First described in 1896 by Majocchi,1 and later introduced to the American literature in 1915 by MacKee,2 purpura annularis telangiectodes of Majocchi is an uncommon pigmented purpuric eruption that is seen most frequently in adolescent girls. Clinically, the disease is characterized by symmetrical telangiectatic, purpuric, and atrophic patches with a predilection for the lower extremities and buttocks. The distribution may extend to the trunk and upper extremities, however. Classically, the lesions progress in 3 stages. The first, or telangiectatic, stage, is characterized by millet seed–sized bright-red macules that partially fade on pressure. Perifollicular involvement is common but not constant. During the second, or purpuric-pigmentary, stage, these areas assume a darker, yellowish rust color. The initial macules coalesce and enlarge to form annular patches ranging from 2 to 20 mm in diameter that do not fade on pressure. While primarily annular, these patches may be linear, macular, stellate, or serpentine in shape. In the third, or atrophic, stage, the patches progress to form a smooth depigmented and atrophic center with alopecia, surrounded by a halo of hyperpigmentation.3 The complete cycle is observed in only a certain percentage of cases, with the third stage being the least reliable; however, the first stage is constant.3 The patient may experience only 1 outbreak, but relapses and remissions are common.4 Symptoms, if present, are mild to moderate pruritus.5 The results of hematologic studies, including bleeding time, clotting time, and thrombocyte count, are invariably normal.6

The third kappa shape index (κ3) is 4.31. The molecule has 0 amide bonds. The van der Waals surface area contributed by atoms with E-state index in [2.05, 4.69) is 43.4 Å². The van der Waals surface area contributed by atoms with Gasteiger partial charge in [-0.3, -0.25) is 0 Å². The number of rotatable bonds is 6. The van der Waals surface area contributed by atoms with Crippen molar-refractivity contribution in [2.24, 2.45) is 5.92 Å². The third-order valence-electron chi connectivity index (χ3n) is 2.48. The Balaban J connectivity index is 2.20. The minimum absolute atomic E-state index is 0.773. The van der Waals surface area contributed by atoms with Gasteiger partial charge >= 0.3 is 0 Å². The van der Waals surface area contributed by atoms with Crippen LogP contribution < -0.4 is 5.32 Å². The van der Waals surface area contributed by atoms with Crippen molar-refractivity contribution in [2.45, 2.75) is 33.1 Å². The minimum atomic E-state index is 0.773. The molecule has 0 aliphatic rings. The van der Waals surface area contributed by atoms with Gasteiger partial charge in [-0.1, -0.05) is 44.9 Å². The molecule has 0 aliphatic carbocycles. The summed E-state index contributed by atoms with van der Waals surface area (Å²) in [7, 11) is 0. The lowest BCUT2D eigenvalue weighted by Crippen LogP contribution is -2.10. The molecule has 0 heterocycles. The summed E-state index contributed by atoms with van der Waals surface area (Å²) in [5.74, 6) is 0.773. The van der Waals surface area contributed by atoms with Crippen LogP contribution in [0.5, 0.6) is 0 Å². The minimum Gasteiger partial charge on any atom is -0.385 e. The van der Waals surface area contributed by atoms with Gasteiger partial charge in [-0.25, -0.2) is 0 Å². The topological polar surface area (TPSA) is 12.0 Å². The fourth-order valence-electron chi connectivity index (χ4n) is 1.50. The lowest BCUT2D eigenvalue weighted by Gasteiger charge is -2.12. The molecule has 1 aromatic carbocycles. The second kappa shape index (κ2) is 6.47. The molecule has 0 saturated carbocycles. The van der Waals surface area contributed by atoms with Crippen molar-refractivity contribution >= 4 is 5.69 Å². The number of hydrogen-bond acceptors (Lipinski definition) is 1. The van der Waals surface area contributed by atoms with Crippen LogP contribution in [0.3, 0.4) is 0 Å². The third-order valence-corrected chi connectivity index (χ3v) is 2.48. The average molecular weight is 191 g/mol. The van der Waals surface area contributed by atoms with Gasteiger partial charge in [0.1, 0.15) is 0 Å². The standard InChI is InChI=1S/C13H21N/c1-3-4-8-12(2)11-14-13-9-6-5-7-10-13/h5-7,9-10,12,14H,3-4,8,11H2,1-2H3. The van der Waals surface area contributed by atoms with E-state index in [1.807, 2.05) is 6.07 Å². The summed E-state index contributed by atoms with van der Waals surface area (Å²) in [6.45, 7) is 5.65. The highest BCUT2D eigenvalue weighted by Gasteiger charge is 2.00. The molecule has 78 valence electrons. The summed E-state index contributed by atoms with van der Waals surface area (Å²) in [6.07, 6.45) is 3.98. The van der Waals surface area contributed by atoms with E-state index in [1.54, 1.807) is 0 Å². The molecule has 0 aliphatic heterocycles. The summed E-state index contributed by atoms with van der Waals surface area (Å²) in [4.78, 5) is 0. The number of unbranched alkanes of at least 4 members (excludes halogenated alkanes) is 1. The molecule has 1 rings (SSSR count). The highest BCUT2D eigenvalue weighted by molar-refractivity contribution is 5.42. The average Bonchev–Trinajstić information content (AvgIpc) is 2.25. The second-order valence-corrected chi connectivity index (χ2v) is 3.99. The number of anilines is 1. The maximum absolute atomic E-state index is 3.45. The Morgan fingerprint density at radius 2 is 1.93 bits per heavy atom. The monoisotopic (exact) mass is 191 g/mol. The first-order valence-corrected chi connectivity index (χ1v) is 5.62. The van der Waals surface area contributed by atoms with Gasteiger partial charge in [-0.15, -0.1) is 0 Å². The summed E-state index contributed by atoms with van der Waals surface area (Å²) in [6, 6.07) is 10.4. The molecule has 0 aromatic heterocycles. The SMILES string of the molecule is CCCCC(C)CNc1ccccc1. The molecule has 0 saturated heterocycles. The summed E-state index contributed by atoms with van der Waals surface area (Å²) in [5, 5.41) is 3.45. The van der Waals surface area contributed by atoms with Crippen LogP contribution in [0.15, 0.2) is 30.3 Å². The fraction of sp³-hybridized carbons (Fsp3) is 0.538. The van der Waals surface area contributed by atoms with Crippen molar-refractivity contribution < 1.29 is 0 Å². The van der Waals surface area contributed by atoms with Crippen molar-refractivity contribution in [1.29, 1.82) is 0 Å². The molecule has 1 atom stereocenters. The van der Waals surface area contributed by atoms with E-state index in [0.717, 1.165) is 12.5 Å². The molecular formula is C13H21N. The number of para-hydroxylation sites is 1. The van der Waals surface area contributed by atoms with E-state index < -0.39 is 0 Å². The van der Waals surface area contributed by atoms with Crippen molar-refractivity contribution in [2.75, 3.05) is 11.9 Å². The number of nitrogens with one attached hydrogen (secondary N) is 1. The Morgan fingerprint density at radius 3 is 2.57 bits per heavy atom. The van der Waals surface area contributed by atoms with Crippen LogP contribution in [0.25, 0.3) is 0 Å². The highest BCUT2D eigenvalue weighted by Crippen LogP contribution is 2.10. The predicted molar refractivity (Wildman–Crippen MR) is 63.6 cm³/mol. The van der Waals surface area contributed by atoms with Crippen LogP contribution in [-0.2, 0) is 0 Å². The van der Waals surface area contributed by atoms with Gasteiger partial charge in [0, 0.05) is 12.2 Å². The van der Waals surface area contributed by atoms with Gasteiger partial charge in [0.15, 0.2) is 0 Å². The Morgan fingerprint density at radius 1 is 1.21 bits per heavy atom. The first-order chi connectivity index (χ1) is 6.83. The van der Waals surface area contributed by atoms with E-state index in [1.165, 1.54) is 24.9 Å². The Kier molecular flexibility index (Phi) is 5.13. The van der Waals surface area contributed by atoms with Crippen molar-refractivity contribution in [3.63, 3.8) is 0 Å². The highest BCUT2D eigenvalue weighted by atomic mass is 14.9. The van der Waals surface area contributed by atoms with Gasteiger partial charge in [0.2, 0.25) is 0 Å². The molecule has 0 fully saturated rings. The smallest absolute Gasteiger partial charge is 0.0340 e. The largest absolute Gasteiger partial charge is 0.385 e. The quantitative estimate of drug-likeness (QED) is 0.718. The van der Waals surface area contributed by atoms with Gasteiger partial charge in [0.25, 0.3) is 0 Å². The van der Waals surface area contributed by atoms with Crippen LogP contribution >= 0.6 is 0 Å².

Pigmented Purpura Over the Lower Extremities. Arch Dermatol. 1998;134(11):1477–1482. doi:
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